You guys are wishing for blackouts, green tech failures,

            Uh, no, we don’t “wish” for blackouts due to the dependence on unreliable energy. We just shine a light on it when it inevitably happens.

            are rooting for the conspiracy theorists among you,

            I have no idea what this even means. What conspiracy theorists are we “rooting for”, and how does that manifest itself?

            express a general hatered against opinions different than your own and facts in general.

            This is a rather amusing charge coming from someone who routinely calls people he disagrees with names (i.e., “fools” and “deniers” and “nutters” and “conspiracy theorists”) and calls attention to their age (“retirees”) in attempting to marginalize.

            And of course the celebration of a “coming ice age” every few years.

            I challenge you to find even one example of anyone here celebrating a return to cooler temperatures, or that cooler temperatures are a good thing for humanity (or the biosphere in general). The opposite is true: we much prefer warmth.

            Simply put, every single one of your examples of our “world burning” pronouncements is fabrication. As usual.

          16. Yonason (from a friend's comp)

            @Kenneth Richard 3. May 2018 at 12:48 AM |

            Blaming The Victim

            If “…nobody has to live in ‘energy poverty’ in Germany,” does that mean he’s saying that they chose it, and so it’s really just their own #%&*@ fault?

          17. Kenneth Richard

            If “…nobody has to live in ‘energy poverty’ in Germany,” does that mean he’s saying that they chose it, and so it’s really just their own #%&*@ fault?

            No, but he does believe that people who live in energy poverty in German are too incompetent or uneducated to figure out how to get out of it…or pay for electricity.

            http://notrickszone.com/2017/12/27/328000-german-poor-households-saw-electricity-switched-off-in-2016-millions-more-threatened/#comment-1245004
            SebastianH: “someone who can’t pay their electricity bill can get help, but people with low or no education often don’t know how.”

          18. SebastianH

            A red herring? I’m directly quoting you, SebastianH.

            From Wikipedia: “A red herring is something that misleads or distracts from a relevant or important issue.[1] It may be either a logical fallacy or a literary device that leads readers or audiences towards a false conclusion. A red herring might be intentionally used, such as in mystery fiction or as part of rhetorical strategies (e.g. in politics), or it could be inadvertently used during argumentation.”

            The discussion in this thread:
            Economy of power plants, subsidies, you asking why the price for electricity increases when the price for wind/solar are decreasing at the same time.

            I explained to you how subsidies in Germany work and why that is the case.

            And you guys suddenly make it about caring for the poor (= red herring).

            Extinction rate (= another red herring). By the way, what is the background extinction rate in your opinion?

            Coastal lines (= another red herring). And you link says this “The largest increase in water has been on the Tibetan Plateau, while the Aral Sea has been the biggest conversion of water to land.” … So big lakes drying up are the largest sources of the “new land”? You also mention Dubai with its artificial islands *sigh*. This is just https://imgur.com/gallery/iWKad22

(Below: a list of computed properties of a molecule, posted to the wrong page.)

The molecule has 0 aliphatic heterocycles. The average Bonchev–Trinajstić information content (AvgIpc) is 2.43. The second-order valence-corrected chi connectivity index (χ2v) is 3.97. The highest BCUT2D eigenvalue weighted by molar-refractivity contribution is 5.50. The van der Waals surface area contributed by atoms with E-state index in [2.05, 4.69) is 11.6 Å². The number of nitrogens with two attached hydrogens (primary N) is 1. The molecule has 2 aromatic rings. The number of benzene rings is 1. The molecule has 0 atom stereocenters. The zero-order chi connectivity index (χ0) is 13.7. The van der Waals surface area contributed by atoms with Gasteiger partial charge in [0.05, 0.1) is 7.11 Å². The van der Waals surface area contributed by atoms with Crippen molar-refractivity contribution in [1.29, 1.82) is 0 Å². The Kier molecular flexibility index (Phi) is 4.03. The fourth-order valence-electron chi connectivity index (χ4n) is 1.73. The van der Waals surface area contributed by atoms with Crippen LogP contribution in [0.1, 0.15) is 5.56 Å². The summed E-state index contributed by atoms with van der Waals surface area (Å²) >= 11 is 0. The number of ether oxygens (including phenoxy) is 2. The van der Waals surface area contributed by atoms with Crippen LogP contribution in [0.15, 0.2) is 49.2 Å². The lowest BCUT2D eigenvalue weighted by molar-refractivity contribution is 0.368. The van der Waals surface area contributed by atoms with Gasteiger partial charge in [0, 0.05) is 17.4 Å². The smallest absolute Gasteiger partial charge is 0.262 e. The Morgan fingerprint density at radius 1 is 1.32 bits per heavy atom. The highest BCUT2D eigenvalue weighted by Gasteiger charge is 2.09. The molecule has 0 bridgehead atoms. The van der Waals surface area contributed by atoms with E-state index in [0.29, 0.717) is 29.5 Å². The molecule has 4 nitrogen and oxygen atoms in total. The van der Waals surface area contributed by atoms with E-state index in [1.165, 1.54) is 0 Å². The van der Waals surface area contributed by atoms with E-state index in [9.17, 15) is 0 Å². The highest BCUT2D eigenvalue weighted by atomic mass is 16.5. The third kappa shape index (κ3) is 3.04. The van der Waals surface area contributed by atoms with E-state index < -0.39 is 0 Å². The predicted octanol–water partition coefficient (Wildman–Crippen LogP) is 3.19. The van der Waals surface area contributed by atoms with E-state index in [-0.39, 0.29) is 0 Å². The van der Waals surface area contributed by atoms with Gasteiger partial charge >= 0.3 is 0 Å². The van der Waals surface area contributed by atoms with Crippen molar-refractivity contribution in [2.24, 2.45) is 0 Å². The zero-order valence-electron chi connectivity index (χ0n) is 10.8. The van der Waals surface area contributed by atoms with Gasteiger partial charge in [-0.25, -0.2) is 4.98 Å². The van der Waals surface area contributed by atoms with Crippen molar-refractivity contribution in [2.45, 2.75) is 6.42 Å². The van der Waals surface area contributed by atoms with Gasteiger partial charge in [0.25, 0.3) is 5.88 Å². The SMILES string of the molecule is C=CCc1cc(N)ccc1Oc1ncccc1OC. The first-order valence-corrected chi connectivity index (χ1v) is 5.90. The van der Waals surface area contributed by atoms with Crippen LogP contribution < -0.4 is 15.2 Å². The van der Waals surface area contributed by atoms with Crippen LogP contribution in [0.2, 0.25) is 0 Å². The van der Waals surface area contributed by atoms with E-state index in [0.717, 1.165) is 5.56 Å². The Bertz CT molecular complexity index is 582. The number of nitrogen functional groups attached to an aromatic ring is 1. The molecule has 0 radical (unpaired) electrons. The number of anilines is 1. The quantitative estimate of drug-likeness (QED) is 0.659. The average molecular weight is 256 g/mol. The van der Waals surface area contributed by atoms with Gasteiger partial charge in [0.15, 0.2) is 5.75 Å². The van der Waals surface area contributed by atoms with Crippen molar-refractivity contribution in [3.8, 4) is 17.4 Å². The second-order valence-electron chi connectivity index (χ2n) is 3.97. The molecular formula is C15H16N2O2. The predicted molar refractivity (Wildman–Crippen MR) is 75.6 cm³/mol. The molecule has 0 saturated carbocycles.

But yet you believe sea levels will rise by meters because the ice sheets will catastrophically melt from CO2 emissions rising…right? If not, how many meters of catastrophic sea level rise will accrue by 2100? What’s your belief on that?

            It’s not a belief. What is a belief is that you believe that it’s not going to be a problem and that it will be negligible. The predicted sea level rise until 2100 doesn’t get measured in meters btw.

            Uh, no, we don’t “wish” for blackouts due to the dependence on unreliable energy. We just shine a light on it when it inevitably happens.

            See, you are practically expecting them. Where have they been this week when on monday and tuesday renewables reached more than a 70% share? Where were they when Portugal managed to have a 100% share for all of March?

            I have no idea what this even means. What conspiracy theorists are we “rooting for”, and how does that manifest itself?

            You guys are regularly promoting conspiracy theories or use them as an argument.

            This is a rather amusing

            It is amusing, yeah. How you shout into the forest … control your fellow “skeptics” commentators and you might get more civilized conversations in your blog.

            I challenge you to find even one example of anyone here celebrating a return to cooler temperatures, or that cooler temperatures are a good thing for humanity (or the biosphere in general). The opposite is true: we much prefer warmth.

            Yep, you don’t understand sarcasm. Taking everything literally except the papers that you quote from. There only the quotes count, the context can be ignored apparently. And then freak out when someone points out that you should call a small area in northern Alaska “the Arctic”. Yes, it is amusing.

            No, but he does believe that people who live in energy poverty in German are too incompetent or uneducated to figure out how to get out of it…or pay for electricity.